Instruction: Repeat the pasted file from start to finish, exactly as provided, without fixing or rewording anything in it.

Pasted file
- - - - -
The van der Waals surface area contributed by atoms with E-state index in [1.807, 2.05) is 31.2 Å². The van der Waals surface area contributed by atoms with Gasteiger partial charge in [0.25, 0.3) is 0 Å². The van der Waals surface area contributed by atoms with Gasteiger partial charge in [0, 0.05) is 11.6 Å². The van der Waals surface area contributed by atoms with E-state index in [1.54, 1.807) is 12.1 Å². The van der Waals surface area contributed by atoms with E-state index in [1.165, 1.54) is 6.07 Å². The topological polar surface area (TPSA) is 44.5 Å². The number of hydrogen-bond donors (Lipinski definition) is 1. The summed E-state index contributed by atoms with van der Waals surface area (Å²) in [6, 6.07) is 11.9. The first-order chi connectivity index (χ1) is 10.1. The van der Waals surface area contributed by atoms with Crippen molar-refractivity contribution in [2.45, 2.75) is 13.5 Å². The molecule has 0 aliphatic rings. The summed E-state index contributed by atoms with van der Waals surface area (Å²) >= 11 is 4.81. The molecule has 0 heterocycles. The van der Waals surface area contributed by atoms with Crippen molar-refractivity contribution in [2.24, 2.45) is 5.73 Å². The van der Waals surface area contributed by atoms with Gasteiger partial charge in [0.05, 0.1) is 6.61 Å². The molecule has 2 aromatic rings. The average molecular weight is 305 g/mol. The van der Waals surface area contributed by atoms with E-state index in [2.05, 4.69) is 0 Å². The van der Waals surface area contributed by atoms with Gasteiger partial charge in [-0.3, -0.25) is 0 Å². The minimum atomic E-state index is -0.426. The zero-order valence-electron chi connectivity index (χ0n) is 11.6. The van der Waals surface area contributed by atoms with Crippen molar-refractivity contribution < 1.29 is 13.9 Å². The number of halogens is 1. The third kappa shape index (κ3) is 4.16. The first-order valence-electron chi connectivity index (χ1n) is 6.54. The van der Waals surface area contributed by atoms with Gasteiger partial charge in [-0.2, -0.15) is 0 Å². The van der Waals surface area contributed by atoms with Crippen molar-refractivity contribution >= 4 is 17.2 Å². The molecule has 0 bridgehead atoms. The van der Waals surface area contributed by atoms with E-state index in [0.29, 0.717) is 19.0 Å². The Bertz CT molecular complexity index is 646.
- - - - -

The van der Waals surface area contributed by atoms with E-state index in [1.807, 2.05) is 31.2 Å². The van der Waals surface area contributed by atoms with Gasteiger partial charge in [0.25, 0.3) is 0 Å². The van der Waals surface area contributed by atoms with Gasteiger partial charge in [0, 0.05) is 11.6 Å². The van der Waals surface area contributed by atoms with E-state index in [1.54, 1.807) is 12.1 Å². The van der Waals surface area contributed by atoms with E-state index in [1.165, 1.54) is 6.07 Å². The topological polar surface area (TPSA) is 44.5 Å². The number of hydrogen-bond donors (Lipinski definition) is 1. The summed E-state index contributed by atoms with van der Waals surface area (Å²) in [6, 6.07) is 11.9. The first-order chi connectivity index (χ1) is 10.1. The van der Waals surface area contributed by atoms with Crippen molar-refractivity contribution in [2.45, 2.75) is 13.5 Å². The molecule has 0 aliphatic rings. The summed E-state index contributed by atoms with van der Waals surface area (Å²) >= 11 is 4.81. The molecule has 0 heterocycles. The van der Waals surface area contributed by atoms with Crippen molar-refractivity contribution in [2.24, 2.45) is 5.73 Å². The van der Waals surface area contributed by atoms with Gasteiger partial charge in [0.05, 0.1) is 6.61 Å². The molecule has 2 aromatic rings. The average molecular weight is 305 g/mol. The van der Waals surface area contributed by atoms with E-state index in [2.05, 4.69) is 0 Å². The van der Waals surface area contributed by atoms with Gasteiger partial charge in [-0.3, -0.25) is 0 Å². The minimum atomic E-state index is -0.426. The zero-order valence-electron chi connectivity index (χ0n) is 11.6. The van der Waals surface area contributed by atoms with Crippen molar-refractivity contribution < 1.29 is 13.9 Å². The number of halogens is 1. The third kappa shape index (κ3) is 4.16. The first-order valence-electron chi connectivity index (χ1n) is 6.54. The van der Waals surface area contributed by atoms with Gasteiger partial charge in [-0.2, -0.15) is 0 Å². The van der Waals surface area contributed by atoms with Crippen molar-refractivity contribution >= 4 is 17.2 Å². The molecule has 0 bridgehead atoms. The van der Waals surface area contributed by atoms with E-state index in [0.29, 0.717) is 19.0 Å². The Bertz CT molecular complexity index is 646.